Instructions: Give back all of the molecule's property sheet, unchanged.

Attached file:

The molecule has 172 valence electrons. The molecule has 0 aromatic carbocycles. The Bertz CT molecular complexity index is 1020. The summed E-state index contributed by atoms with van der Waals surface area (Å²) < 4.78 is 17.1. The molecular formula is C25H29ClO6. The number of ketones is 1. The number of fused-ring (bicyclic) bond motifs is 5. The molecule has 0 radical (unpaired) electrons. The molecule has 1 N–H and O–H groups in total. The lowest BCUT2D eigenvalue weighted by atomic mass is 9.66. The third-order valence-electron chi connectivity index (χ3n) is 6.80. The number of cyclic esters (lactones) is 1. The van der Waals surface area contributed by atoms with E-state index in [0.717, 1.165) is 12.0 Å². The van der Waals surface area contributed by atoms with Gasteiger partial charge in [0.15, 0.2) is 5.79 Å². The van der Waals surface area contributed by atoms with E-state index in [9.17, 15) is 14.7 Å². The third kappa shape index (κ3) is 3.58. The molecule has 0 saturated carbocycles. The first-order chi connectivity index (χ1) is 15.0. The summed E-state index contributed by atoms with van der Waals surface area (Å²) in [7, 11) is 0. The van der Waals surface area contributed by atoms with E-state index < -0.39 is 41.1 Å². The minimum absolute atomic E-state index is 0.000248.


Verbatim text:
The molecule has 172 valence electrons. The molecule has 0 aromatic carbocycles. The Bertz CT molecular complexity index is 1020. The summed E-state index contributed by atoms with van der Waals surface area (Å²) < 4.78 is 17.1. The molecular formula is C25H29ClO6. The number of ketones is 1. The number of fused-ring (bicyclic) bond motifs is 5. The molecule has 0 radical (unpaired) electrons. The molecule has 1 N–H and O–H groups in total. The lowest BCUT2D eigenvalue weighted by atomic mass is 9.66. The third-order valence-electron chi connectivity index (χ3n) is 6.80. The number of cyclic esters (lactones) is 1. The van der Waals surface area contributed by atoms with E-state index in [0.717, 1.165) is 12.0 Å². The van der Waals surface area contributed by atoms with Gasteiger partial charge in [0.15, 0.2) is 5.79 Å². The van der Waals surface area contributed by atoms with E-state index in [9.17, 15) is 14.7 Å². The third kappa shape index (κ3) is 3.58. The molecule has 0 saturated carbocycles. The first-order chi connectivity index (χ1) is 15.0. The summed E-state index contributed by atoms with van der Waals surface area (Å²) in [7, 11) is 0. The van der Waals surface area contributed by atoms with E-state index < -0.39 is 41.1 Å². The minimum absolute atomic E-state index is 0.000248.